Yes, there is such a thing as wild lettuce, and believe it or not, it is native to North America. It’s loaded with vitamins and minerals though and has a somewhat bitter taste as a result. However, wood sorrel balances that perfectly with a lemony, almost tart flavor that you’ll never forget. Both of these plants can be found in early to mid Spring in moist woodlands, usually along the edges (or just inside) where bursts of sunlight still reach through.

Red bud is a special tree. Its flowers have a subtle, sweet flavor that makes them amazing as a garnish for many dishes or added to salads. It’s actually the state tree of Oklahoma, and like the dogwood, one of the first trees to come back into bloom in the Spring. You can usually glimpse it driving down wooded highways in late February or early March; its red blossoms a stark contrast to the barren limbs all around them. You can also find them commonly planted in city parks or commercial areas as an ornamental, and these are the easiest trees to gather from.

Canna lily is usually found growing in peoples’ gardens but, being a native, can also be seen returned feral to the local environment quite often. Its rhizomes have one of the highest starch contents in the world and it is a delicious vegetable similar to water chestnuts. Wine cups are a rather unknown phenomenon, however. To be sure, many gardeners have struggled with removing their spidery tendrils, and some may have even noticed their large, central tap roots. Few will have ever thought to try eating them however! With their brown outer skin removed, they have a rich, bland, fresh crunch that has a mildly nutty after taste.

In a medium sized skillet, pour the cooking oil, soy sauce, canna roots and cut up chicken breasts. Add a dash of salt and pepper or any other seasonings you prefer at this point. Once the chicken begins to cook thoroughly, lower the temperature and add all the leafy greens. Saute the chicken, canna roots and greens until the greens begin to wilt and add the sliced wine cup roots, then turn the stove off. Finally, add the red bud flowers as a garnish while residual heat is still present.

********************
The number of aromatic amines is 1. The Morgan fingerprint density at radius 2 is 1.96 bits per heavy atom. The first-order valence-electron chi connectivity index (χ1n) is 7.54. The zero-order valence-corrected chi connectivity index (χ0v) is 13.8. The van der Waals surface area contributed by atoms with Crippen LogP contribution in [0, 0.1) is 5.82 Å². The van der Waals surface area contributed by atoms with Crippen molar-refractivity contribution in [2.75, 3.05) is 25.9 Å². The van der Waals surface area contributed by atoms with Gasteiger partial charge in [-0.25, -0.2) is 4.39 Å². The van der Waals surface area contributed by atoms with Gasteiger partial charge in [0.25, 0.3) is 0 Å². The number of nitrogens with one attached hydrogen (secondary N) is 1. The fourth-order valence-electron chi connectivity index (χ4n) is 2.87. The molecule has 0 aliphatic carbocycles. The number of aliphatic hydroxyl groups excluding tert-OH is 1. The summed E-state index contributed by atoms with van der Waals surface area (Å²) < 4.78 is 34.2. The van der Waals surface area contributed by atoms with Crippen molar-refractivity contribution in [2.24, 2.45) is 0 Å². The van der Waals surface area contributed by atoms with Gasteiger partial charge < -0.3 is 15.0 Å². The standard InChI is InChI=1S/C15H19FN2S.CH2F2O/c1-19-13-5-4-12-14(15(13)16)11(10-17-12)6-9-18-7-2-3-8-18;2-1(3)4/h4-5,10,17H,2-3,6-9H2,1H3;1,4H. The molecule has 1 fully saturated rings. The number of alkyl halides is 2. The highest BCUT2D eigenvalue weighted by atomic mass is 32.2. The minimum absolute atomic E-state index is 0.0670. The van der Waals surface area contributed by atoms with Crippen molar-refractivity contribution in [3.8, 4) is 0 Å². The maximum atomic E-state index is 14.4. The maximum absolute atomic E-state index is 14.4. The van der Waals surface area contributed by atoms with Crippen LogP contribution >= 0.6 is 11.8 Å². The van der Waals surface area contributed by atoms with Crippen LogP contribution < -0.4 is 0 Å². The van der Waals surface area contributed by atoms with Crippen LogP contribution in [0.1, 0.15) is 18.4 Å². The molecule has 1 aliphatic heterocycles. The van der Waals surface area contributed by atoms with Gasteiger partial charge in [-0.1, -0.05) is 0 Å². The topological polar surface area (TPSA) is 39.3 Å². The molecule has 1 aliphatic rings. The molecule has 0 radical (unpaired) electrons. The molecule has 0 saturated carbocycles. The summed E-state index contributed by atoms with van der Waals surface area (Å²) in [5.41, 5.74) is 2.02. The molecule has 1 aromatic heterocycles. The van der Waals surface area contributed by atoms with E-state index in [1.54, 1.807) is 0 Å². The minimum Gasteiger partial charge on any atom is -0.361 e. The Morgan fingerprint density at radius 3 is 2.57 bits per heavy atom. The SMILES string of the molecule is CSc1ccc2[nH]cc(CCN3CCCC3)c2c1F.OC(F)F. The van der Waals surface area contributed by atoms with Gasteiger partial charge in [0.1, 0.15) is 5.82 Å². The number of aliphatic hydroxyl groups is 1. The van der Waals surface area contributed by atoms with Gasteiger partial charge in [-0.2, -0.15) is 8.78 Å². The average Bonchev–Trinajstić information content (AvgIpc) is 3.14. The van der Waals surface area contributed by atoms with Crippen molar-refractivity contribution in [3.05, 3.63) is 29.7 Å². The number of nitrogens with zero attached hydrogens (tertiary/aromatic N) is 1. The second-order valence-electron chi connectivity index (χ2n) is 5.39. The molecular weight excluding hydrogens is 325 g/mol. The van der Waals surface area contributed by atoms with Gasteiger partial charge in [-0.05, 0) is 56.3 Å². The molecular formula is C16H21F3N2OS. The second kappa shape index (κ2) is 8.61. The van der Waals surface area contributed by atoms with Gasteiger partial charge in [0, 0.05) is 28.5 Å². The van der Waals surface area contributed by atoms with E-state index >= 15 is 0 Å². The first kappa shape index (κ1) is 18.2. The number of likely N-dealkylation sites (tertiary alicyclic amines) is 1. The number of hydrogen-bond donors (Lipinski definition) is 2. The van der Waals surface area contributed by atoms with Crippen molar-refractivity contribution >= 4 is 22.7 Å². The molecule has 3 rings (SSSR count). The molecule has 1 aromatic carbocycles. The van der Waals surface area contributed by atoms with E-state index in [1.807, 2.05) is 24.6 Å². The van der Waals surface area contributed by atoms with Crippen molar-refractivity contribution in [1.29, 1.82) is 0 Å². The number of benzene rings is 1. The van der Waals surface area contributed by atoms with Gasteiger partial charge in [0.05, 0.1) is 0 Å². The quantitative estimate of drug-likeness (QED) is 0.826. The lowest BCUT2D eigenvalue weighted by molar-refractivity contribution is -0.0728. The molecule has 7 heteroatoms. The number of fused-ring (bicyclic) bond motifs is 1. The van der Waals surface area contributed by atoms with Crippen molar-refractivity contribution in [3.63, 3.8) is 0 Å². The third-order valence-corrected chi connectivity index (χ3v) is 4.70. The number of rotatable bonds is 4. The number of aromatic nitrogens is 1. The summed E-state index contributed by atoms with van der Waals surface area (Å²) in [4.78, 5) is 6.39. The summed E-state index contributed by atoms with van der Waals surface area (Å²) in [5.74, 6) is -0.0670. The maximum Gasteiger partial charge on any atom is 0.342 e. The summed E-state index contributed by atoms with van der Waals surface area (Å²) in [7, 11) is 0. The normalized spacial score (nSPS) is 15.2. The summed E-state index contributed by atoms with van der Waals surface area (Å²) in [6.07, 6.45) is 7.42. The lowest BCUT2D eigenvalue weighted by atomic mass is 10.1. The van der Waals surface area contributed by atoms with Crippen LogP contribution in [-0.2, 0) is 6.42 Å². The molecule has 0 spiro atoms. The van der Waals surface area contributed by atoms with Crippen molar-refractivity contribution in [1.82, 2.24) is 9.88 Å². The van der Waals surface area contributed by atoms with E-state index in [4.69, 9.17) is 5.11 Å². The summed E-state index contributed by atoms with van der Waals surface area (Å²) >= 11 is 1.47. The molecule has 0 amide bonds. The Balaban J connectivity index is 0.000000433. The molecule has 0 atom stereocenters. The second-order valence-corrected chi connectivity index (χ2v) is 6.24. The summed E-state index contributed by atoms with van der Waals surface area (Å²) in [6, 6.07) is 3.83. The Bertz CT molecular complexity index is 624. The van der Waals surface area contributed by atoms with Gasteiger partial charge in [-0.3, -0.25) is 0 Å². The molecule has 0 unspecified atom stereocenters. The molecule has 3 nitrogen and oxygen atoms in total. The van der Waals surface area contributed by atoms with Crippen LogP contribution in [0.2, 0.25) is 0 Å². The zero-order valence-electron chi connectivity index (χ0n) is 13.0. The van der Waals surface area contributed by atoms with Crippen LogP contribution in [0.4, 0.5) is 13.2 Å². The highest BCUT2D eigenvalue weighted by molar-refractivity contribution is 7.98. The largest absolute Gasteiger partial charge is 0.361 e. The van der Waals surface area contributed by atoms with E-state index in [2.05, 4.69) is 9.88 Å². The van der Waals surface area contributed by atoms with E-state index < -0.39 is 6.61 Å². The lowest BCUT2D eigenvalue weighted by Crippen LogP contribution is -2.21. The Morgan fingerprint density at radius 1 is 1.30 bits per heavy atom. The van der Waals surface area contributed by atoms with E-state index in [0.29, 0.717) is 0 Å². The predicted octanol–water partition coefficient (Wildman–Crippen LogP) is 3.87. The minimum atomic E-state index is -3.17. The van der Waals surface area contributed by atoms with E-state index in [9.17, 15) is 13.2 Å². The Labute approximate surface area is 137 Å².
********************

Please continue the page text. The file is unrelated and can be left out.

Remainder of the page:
Recipe: Cactus Fries!



Cactus, or nopales, are one of the most unexpectedly delicious foods we’ve encountered. With a juicy, lemony tart flavor and a nice crunch, young cactus pads are a wonderful addition to any salsa or guacamole or salad.

There is, however, another way to enjoy these gifts of the arid, sandy savannah: FRIED!

Similar to okra in texture, once we’d tried wild nopales, we knew exactly what to do with these xeric delicacies. The ingredients you’ll need to whip up your own batch of cactus fries are as follows:

3 to 4 small or medium sized young cactus pads (Opuntia spp.)

3 cups flour

2 eggs

1 tblspoon garlic

2 tsp. salt and pepper

smallest dash of almond (or other) milk

cooking oil

Under a faucet, scrape/cut off any small hairs or glochids growing on the young cactus pads. Picked young and fresh enough in the Spring, your pads should have little to no hairs on them yet; these are the tastiest ones too! Cut the pads into strips about 1/4 inch wide. In one bowl mix the flour, salt, pepper and garlic. In a separate bowl, mix the eggs and whatever milk you prefer.

In a frying pan, heat up about 1/2 to 1 inch of cooking oil on medium high heat. As with frying most things, you may need to add more oil later on. As you’re frying, also watch the temperature; you may need to lower it if the cactus is browning too fast.

Working in small batches dredge your cactus slices in flour, then dip into the egg mixture, and then again in flour mixture.  I like to do the process a few at a time, and then set on a jelly roll sheet, or any flat surface until i’m ready to fry one full batch.  It’s also best to prep your next batch as you fry your first.  Flip over cactus fries once they are browned and crisp on one side.  It can take anywhere between 2-5 minutes depending on your stove top, just be patient and remember to keep checking, adjusting heat as needed.


We’ve found that they’re best served with honey mustard.  We like to mix honey, with spicy or regular mustard, and the smallest splash of water.